MIDWAY : Green fee
Last summer, Ladakh, the north-west territory of India bordering Tibet saw heavy rainfall. The ‘end of the habitable land’, as this barren land is often referred to, seldom witnesses monsoon due to great Himalayan barrier. The Ladakhis were not prepared to welcome one. Consequently, the deluge made home inside their homes. That happened at 3500m.
Simultaneously, at sea level in the Thar Desert of Rajasthan, it was snowing! At normal times in summer, the Great Indian Desert can go up to 50 degrees Celsius. Well, why go that far? Weren’t Kathmanduites thrilled to see the emerald valley covered in snow after 62 years?
Musing over these bizarre natural phenomena, I understood why. When I receive certain mails, one footnote invariably pops up: please do not print this message unless it is absolutely indispensable. The underlying message: save at least a leaf of a tree, and help nature manifest in a less bizarre manner.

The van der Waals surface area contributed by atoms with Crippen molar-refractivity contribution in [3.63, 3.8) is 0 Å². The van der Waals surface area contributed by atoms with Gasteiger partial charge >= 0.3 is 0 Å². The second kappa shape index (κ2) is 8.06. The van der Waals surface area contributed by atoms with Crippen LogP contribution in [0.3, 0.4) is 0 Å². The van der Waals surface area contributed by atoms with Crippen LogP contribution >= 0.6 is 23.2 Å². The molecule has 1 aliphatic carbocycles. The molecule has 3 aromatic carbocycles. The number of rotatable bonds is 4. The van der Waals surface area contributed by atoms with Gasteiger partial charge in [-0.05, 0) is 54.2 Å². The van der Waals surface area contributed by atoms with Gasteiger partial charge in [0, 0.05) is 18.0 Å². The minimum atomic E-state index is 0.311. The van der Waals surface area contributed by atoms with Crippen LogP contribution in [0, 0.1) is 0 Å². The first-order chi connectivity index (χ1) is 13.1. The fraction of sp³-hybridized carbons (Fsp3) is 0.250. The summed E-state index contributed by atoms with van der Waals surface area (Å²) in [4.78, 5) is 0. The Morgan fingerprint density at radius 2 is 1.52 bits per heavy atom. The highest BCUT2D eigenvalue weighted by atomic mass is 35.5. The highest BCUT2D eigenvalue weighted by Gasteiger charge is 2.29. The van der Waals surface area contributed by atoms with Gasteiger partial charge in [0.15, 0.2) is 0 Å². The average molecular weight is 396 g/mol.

Well, it may be more pleasant to print a colourful mail in a beautiful white paper and read it than pore over it on a lifeless cold screen. Likewise, one may even cherish the fragrance of fresh ink and paper, and the multicolour printout may be a joy to behold.
However, here’s some food for thought: if only one per cent of what is printed every day around the globe is reduced, some good stretch of forest can be saved somewhere. Similarly, some ‘green carpets’ of meadows, pastures and grasslands may be spared so future generations of both ‘man and beast’ may frolic.
Toilet paper is another case in point. Once, a friend confided that he had a queer habit of putting a wad of toilet paper inside commode prior to answering nature’s call. This seemingly harmless habit had repercussions: reams of toilet paper creating storms inside the toilet in order to clear the clogged passage (would you mind economising some water, please?). Again, more use of toilet paper implies greater destruction of forests; hence all kinds of natural calamities.
At last, while it may not be that sensible to tell someone, ‘go to the toilet only if it is indispensable’, one might get away with: Use paper only when it’s indispensable, and save at least a sapling, if not a tree.